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Words empty as the wind are best left unsaid.

~Homer

A picture is worth a thousand words.

~Napoleon Bonaparte

Thursday, 25 August 2011

Poseidon, Triton

Edited June 23, 2012

POSEIDON was the great Olympian god of the sea, rivers, flood and drought, earthquakes, and horses. He was depicted as a mature man of sturdy build with a dark beard, and holding a trident.He was further regarded as the creator of the horse, and was accordingly believed to have taught men the art of managing horses by the bridle, and to have been the originator and protector of horse races. (Hom. Il. xxiii. 307, 584; Pind. Pyth. vi.50 ; Soph. Oed. Col. 712, &c.) Hence he was also represented on horseback, or riding in a chariot drawn by two or four horses, and is designated by the epithets hippios, hippeios, or hippios anax. (Paus. i. 30. § 4, viii. 25. § 5, vi. 20. § 8, viii. 37. § 7 ; Eurip.Phoen. 1707; comp. Liv. i. 9, where he is called equester.) In consequence of his connection with the horse, he was regarded as the friend of charioteers (Pind. Ol. i. 63, &c.; Tzetz. ad Lyc. 156), and he even metamorphosed himself into a horse, for the purpose of deceiving Demeter.
In works of art, Poseidon may be easily recognized by his attributes, the dolphin, the horse, or the trident (Paus. x. 36. § 4), and he was frequently represented in groups along with Amphitrite, Tritons, Nereids, dolphins, the Dioscuri, Palaemon, Pegasus, Bellerophontes, Thalassa, Ino, and Galene. (Paus. ii. 1. § 7.)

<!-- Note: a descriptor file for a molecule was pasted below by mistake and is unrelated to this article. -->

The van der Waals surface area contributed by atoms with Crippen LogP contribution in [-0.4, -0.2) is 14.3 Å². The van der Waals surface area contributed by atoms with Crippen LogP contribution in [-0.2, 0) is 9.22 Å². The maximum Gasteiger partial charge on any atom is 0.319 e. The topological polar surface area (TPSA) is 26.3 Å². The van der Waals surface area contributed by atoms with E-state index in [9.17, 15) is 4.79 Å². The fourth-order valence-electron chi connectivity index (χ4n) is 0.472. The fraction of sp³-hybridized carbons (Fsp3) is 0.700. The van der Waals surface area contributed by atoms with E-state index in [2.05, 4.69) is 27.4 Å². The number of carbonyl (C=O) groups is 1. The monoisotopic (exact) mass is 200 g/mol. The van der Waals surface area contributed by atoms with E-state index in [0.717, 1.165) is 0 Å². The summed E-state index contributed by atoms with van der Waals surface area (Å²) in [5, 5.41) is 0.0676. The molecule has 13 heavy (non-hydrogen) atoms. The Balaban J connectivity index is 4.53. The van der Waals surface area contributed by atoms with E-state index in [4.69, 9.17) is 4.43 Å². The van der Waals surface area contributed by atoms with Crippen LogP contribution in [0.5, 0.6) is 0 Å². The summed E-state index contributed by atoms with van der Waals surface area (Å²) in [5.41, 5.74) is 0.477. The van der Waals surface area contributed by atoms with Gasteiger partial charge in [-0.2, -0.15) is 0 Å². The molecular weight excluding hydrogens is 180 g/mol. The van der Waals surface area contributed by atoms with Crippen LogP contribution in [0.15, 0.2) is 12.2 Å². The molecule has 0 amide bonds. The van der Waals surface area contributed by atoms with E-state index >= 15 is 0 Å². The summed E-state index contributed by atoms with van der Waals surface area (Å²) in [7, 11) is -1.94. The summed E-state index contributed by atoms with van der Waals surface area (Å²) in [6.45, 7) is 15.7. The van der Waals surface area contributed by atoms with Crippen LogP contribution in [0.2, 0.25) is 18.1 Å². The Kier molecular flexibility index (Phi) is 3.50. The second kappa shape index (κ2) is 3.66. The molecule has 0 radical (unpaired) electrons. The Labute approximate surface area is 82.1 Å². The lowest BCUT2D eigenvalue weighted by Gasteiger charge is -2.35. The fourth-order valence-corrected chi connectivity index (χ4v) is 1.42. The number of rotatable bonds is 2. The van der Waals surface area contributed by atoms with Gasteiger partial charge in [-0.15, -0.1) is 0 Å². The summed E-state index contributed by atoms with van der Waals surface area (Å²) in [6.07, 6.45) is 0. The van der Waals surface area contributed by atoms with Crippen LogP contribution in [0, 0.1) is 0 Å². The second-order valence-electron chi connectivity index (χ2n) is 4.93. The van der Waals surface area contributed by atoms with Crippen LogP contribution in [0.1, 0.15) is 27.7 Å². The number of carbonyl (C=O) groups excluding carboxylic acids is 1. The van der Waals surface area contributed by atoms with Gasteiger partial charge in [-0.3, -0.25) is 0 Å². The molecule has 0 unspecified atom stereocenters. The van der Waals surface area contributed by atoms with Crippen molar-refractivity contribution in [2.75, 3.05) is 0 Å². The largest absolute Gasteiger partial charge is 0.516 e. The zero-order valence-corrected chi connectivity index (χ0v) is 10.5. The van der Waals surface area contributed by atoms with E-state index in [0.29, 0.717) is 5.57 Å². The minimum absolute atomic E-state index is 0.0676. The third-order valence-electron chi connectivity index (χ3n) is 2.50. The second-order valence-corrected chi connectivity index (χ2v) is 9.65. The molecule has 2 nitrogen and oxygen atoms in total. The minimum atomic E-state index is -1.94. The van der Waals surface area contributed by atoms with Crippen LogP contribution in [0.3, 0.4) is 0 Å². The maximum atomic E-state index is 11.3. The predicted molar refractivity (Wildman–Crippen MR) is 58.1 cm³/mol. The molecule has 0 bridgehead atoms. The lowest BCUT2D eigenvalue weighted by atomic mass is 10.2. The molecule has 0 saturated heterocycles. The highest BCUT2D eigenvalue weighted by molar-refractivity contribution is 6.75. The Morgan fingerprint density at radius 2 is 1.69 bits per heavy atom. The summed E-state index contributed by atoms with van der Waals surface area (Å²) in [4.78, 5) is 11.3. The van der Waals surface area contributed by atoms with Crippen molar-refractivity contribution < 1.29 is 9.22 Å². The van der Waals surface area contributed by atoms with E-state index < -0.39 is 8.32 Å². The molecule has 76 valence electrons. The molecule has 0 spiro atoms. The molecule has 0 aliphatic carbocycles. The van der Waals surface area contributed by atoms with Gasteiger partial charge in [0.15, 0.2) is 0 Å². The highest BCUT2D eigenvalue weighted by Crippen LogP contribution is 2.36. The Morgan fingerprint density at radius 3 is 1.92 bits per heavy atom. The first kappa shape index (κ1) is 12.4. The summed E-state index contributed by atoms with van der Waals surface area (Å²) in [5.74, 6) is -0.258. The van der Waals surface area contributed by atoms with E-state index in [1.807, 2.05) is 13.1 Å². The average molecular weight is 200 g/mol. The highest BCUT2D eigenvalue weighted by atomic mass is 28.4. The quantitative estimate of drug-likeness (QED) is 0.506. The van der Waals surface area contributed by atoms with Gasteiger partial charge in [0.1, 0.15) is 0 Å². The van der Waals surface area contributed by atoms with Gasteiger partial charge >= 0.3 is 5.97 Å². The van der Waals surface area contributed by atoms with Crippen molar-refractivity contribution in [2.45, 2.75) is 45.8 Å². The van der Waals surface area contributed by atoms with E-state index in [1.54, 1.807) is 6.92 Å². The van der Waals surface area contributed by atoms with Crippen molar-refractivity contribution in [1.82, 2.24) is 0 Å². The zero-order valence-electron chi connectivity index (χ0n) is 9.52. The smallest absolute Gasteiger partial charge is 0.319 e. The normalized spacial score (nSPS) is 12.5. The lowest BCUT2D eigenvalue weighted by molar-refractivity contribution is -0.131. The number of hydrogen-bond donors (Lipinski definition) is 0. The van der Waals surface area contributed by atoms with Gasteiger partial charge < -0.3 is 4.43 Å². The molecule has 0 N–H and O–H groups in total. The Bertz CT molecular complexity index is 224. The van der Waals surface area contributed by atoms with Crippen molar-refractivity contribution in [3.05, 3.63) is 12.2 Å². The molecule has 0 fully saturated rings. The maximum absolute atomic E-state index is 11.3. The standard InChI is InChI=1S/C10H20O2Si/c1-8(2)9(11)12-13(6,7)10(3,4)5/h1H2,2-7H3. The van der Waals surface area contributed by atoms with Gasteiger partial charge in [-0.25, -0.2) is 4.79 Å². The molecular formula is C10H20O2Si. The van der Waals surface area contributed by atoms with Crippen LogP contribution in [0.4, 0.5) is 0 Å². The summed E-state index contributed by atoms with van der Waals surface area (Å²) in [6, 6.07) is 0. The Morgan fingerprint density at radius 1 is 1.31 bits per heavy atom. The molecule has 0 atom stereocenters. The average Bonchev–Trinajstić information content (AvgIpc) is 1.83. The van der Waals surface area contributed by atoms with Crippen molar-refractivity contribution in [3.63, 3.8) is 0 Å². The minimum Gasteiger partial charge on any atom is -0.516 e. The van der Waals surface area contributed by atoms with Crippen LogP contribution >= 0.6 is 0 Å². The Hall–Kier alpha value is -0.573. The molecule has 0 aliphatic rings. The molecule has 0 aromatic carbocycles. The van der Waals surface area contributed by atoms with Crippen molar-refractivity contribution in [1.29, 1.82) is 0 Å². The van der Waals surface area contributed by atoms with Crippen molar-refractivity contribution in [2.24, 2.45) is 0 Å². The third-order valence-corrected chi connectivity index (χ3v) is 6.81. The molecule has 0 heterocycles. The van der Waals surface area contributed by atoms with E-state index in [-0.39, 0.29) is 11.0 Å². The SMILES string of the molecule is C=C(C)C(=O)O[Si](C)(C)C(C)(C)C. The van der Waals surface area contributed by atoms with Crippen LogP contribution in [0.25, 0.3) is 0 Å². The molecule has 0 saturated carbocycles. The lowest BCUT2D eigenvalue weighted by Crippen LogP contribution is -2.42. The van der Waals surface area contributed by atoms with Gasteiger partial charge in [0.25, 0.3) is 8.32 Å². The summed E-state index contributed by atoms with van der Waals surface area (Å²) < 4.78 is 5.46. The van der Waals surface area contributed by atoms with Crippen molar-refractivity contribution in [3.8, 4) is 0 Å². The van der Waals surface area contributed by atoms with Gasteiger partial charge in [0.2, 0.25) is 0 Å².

http://www.theoi.com/Olympios/Poseidon.html



Poseidon rides across the sea in a chariot drawn by two Hippokampoi (fish-tailed horses). He holds a trident in his hand. C3rd AD

Poseidon (Roman Neptune) with trident in hand, drives a chariot drawn by two Hippokampoi (fish-tailed horses) across the sea.

THE CHARIOT OF POSEIDON
C2nd AD
SUMMARY
Poseidon rides across the sea in a chariot drawn by four Hippokampoi (fish-tailed horses). He is accompanied by the Ikhthyokentauros (sea-centaur) Aphros, god of the Aphroi (Carthaginians or North Africa), and Triton, god of the Libyan lake Tritonis


Gaziantep Museum, Gaziantep, Turkey  C1st - C2nd AD
SUMMARY
Poseidon drives a chariot drawn by two Hippokampoi (fish-tailed horses) across the sea. He wields a trident in his hand. Beneath him the old sea gods Oceanus and Tethys sit wrapped in the tail of a sea-serpent.
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EUROPA & THE BULL, ASTYPALAIA & THE SEA-PANTHER
Gaziantep Archaeological Museum, Gaziantep, Turkey C1st - C2nd AD
SUMMARY
Zeus and Poseidon abduct the daughters of King Phoinix of Phoenicia. Europa carried away by Zeus in the guise of a fish-tailed bull, and perhaps Astypalaia by Poseidon in the form of a winged, fish-tailed leopard. Alternatively the pair may be Nereids.

 Jacob Jordaens,  Neptune Creates the Horse                                                       


Walter Crane Horses of Neptune
                                               
  Nicolas Poussin Triumph of Neptune and Amphitrite  

Frans Francken II, Triumph of Amphitrite

 Frans Francken II, The Triumph of Neptune and Amphitrite

Albrecht DÜRER, Battle of the Sea Gods

TRITON was a fish-tailed sea god, the son and herald of Poseidon and Amphitrite (or Celaeno, king of the seas. He stilled the waves with the blow of a conch-shell trumpet. Triton was also described as the god of the giant, Libyan, salt-lake Tritonis. When the Argonauts were stranded in the desert he assisted them in finding passage from the lake back to the sea.

He dwelt with his father and mother in a golden palace on the bottom of the sea, or according to Homer (Il. xiii. 20) at Aegae. (Hes. Theog. 930, &c.; Apollod. i. 4. § 6.) Later writers describe this divinity of the Mediterranean as riding over the sea on horses or other sea-monsters. (Ov. Heroid. vii. .50; Cic. de Nat. Deor. i. 28; Claudian, xxviii. 378.) Sometimes also Tritons are mentioned in the plural, and as serving other marine divinities in riding over the sea.
http://www.theoi.com/Pontios/Triton.html


TRITON & HIPPOKAMPOS
Antakya Museum,

C2nd - C3rd AD
SUMMARY